Even as lakhs of people pass through every day, there is neither a medical unit at the station nor an ambulance stationed permanently. The medical unit is particularly needed now to tackle the summer rush.

On May 5, Kunjamma (45) a passenger leaving for Kottayam in Kerala slipped into the railway tracks at Chennai Central Railway Station while attempting to board an unreserved compartment of Trivandrum Mail. She was rescued by onlookers and was rushed to the Rajiv Gandhi Government General Hospital after she complained of chest pain. But she died on the way.

Kunjamma might have survived if she had received necessary first aid at the Central Station. But for the past many years, there has neither been a medical unit at the station nor an ambulance stationed permanently.

With lakhs of passengers boarding and alighting from over 200 trains a day, such medical emergencies are bound to occur. In 2010, a woman delivered a child at the station itself and passengers and a police woman had to attend to her till the ambulance came. In 2009, a man who was travelling to Bangalore, complained of chest pain after the train reached Central but died of a heart attack while police were taking him to GH.

According to railway sources, five to six medical emergencies occur happen every month. “In case the passenger has some minor problem, we either bring in railway doctors from the medical centre in the nearby Southern Railway office or we take them to the Rajiv Gandhi Government General hospital on the opposite side in a trolley. The ambulance is either brought from Egmore Railway Station or Perambur,” said a railway source.

Police sources claim that medical emergency cases are more common in long-distance trains passing through Chennai. “Six months ago, a man who was travelling on the train suffered a heart attack. Some police officers helped him. There was also an incident where a lady's ear got cut and she was bleeding badly. But there was no help nearby. There have also been incidents when people fall unconscious due to low sugar levels,” said a source.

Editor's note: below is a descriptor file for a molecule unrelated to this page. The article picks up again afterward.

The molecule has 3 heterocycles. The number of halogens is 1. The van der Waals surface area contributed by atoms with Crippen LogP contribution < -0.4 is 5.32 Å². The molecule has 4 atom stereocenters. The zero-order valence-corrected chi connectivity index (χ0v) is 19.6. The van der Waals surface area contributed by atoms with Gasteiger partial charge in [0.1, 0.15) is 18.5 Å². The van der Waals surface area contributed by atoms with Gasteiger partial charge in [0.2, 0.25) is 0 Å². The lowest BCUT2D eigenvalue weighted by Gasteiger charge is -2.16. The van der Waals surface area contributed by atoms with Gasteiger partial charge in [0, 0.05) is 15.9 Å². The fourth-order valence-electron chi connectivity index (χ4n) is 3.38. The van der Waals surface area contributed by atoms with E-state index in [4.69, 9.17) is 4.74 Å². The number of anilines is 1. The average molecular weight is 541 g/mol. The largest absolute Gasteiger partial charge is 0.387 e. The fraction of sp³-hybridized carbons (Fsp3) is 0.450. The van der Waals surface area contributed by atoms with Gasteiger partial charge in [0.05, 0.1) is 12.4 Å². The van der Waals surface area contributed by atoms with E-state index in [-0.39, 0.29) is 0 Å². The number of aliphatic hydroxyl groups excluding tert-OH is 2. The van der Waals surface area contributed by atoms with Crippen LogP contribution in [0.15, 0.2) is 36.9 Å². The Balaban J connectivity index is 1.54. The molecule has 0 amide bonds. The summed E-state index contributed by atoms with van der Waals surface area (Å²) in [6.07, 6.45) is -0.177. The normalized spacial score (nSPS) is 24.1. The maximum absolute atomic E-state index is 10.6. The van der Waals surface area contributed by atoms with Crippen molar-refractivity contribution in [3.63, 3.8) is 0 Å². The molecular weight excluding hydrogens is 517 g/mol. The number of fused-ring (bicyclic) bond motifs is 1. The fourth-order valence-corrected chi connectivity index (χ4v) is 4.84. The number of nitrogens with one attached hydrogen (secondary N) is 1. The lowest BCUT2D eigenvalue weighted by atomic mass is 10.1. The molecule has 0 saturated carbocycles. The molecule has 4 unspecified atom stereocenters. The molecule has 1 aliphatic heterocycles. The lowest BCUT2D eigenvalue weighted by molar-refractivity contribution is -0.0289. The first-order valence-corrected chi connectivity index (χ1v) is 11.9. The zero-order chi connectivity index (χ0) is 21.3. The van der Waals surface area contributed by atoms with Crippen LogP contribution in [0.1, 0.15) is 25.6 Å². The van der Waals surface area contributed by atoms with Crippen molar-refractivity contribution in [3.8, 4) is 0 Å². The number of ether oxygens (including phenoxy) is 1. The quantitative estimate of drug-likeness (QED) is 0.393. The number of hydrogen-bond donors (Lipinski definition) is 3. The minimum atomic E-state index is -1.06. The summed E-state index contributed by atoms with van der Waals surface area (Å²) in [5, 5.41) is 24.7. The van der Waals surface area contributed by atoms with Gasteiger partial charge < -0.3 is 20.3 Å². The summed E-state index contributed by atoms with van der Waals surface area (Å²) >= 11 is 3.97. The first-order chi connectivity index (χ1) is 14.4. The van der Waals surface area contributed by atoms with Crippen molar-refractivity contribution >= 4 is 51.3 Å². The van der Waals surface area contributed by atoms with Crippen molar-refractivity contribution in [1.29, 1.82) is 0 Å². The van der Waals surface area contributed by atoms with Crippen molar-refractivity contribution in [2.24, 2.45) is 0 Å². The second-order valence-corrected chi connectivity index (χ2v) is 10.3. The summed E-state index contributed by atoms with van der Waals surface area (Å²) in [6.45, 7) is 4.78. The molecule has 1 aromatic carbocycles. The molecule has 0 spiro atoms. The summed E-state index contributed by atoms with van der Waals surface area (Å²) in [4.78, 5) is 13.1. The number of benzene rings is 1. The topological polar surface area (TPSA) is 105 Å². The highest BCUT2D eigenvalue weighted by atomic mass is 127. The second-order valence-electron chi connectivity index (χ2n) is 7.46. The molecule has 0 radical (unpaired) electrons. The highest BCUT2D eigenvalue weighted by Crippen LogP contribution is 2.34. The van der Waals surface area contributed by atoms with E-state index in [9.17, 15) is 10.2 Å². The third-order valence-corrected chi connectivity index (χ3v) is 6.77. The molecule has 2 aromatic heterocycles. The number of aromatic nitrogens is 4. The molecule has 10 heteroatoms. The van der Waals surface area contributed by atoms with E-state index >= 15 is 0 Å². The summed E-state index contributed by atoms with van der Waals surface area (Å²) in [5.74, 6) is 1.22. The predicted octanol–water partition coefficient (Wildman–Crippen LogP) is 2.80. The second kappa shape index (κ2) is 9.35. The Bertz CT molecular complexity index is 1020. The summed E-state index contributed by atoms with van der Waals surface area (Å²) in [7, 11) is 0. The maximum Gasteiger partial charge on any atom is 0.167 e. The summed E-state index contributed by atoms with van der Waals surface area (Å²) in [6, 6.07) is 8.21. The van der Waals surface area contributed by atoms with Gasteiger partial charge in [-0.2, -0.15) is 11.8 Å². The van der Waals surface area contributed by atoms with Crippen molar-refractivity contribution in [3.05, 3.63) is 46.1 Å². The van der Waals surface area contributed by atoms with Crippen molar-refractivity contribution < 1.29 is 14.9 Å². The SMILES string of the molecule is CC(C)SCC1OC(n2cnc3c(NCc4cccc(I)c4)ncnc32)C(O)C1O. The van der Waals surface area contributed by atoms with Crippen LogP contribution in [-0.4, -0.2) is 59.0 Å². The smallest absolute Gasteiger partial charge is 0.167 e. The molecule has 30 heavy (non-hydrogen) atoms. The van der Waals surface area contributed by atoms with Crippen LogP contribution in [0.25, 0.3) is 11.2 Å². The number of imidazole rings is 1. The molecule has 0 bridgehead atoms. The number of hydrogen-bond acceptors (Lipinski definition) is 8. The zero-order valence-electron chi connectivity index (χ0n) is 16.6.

Though there is a medical centre run by an NGO on the station premises, the doctor is present there for just two hours a day. “It is possible to transport the sick patient to the Government General Hospital, but the delay happens in getting the trolley and finding the staff to do so. Moreover, we have to first fill in the details about the patient with the platform inspector and then take him to the hospital. This is a time-consuming process,” said the source.

Commuters too feel that there is a necessity to have a permanent paramedical team in the central railway station. “Approximately 250 trains pass through Chennai suburban station and 200 trains leave and come to Chennai Central daily. The medical unit is particularly needed now to tackle the summer rush. Many elderly people travel and they may find it hard to manage the heat,” said Roy Rozario, general secretary of People's Voice.

A senior railway official said that though railway doctors are not present in the station, they are available on call. “The 108 ambulance also attends to our calls in no time. The doctors attend to complaints and treat patients,” he said.

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